“My child is an angry person.”

“When does this anger most show itself?” I ask.

“When he’s denied something or when he’s disciplined.”

“Is he angry at times other than those?”

“No, if we let him do whatever he wants, he’s in a decent mood.”

“So it’s safe to say that this angry child’s anger is limited to specific times and places?

“It seems so.”

“What does his teacher say?”

“I don’t understand it. His teacher doesn’t see any of this….She says he’s a delight.”

“How do you explain the fact that his teacher, who has a fraction of your authority, gets him to behave every day all day without so much as a whiff of defiance?”

“Do you suppose he holds it in all day, and when he gets home, he has to explode?”

“Probably not. I think he knows where the speed limit is twenty and where it’s the interstate.”

The wife of a grouch meets a woman who regales her with “Your husband is such a joy to work with. He’s so pleasant and positive with everyone. Please don’t take offense at this, but a lot of the ladies there envy you.”

At which wife thinks, “Yeah, well, I envy them.” She has to choke back, “What’s this guy’s last name, and does he look like my wallet picture here?” Not only is she stung at hearing where she sits on her husband’s “Be nice to” list, but she can’t reconcile the image of the man she knows with that of the one those women know.

How does one reconcile the inconsistencies between home child and school child or between home child and school child or between marital partner and work partner? Well, they don’t need to be reconciled. We’re talking about human beings here. …Different places promote different conduct. Different places also mean different people.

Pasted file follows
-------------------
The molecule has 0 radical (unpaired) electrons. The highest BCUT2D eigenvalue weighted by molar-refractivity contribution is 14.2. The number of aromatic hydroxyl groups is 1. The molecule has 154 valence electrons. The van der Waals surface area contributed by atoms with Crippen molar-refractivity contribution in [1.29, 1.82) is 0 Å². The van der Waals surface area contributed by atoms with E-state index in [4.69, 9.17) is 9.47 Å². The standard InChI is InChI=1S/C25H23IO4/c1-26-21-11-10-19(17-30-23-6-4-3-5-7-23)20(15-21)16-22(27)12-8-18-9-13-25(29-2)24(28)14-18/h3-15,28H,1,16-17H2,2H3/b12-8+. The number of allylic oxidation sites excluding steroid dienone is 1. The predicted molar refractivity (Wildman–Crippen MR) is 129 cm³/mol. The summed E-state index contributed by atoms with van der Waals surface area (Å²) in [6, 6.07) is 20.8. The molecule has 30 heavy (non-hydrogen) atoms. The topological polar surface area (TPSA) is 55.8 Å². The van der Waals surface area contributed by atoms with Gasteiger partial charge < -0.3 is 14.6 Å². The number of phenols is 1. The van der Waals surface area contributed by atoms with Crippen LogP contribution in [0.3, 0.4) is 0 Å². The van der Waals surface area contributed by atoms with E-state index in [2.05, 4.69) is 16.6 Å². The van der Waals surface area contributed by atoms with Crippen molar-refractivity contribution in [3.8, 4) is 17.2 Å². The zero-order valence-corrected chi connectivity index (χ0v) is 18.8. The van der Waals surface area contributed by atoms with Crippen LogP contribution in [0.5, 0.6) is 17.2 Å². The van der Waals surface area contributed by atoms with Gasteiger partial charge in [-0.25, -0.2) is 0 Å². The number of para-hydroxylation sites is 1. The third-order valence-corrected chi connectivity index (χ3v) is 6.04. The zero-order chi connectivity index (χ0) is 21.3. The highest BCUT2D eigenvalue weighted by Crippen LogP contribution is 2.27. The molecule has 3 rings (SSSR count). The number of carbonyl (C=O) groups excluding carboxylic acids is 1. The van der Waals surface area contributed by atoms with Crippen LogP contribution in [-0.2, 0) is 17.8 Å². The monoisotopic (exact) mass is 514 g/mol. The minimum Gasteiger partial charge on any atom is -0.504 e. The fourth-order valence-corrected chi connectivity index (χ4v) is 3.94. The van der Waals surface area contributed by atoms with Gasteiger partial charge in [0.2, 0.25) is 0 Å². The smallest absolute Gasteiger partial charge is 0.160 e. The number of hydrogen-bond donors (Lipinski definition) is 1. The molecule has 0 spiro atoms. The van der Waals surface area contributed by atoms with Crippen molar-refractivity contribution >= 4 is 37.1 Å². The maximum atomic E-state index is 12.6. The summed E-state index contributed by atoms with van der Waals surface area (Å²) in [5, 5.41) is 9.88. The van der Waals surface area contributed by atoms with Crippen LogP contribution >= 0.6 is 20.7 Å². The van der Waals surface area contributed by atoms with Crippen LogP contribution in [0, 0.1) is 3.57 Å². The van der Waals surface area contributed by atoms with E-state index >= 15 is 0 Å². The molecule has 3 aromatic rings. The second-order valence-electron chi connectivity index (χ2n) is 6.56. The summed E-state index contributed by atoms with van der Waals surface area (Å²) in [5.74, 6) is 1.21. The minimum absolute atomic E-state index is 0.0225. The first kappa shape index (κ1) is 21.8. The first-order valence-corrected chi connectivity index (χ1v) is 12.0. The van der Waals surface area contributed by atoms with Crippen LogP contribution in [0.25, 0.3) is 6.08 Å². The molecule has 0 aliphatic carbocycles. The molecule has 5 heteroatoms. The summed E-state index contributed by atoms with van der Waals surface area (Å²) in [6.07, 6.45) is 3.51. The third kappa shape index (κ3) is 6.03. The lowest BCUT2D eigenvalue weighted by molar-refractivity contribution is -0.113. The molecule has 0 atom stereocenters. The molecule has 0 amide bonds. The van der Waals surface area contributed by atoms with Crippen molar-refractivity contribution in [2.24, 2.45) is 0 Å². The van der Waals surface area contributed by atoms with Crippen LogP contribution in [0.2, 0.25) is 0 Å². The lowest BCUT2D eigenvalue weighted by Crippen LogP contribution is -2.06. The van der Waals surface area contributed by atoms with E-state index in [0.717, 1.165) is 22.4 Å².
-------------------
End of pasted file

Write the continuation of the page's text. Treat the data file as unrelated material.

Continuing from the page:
…Are these distinctions without effect? What does it matter if I’m an angry person or a person who gets angry with certain someones or somethings? Anger is still anger. Yet it does matter for a number of reasons.

One, such distinctions can reassure. Because personality defines who someone is, it is seen as something stable, resisting change or correction. Consequently, being an angry person sounds more serious than being a person who gets angry sometimes. Correcting any life problem begins with describing it correctly. Describing anger as more deep-rooted than it really is makes rectifying it seem more challenging.

Two, distinctions narrow the focus. When counseling a so-called angry child or adult, I must begin with questions—plenty. I need specifics—the who, what, when, and where of the anger’s appearance. Just knowing someone is an angry person does me or him little good. The characterization is too wide to be useful. Unless I narrow it, I don’t know where to head next.

Three, distinctions present solutions. Suppose I know that my abrasive Uncle Buck brings out my own abrasiveness. I can a) keep a room or two between us at any family gathering, b) resolve to let his opinions float past my ears into space or into someone else’s ears, c) keep my wife nearby, to push me away or pinch me if I’m tempted to retort, d) play Legos in the basement with the preschooler until the Buckster falls asleep or goes home.

…What seems a deficit in personal self-control may be my allowing circumstances to push me too hard. I may not have an anger trait so much as a few too many anger states.

Fighting Mad — Practical Solutions for Conquering Anger Pages 21-22
Copyright © 2013, Dr. Ray Guarendi
Servant Books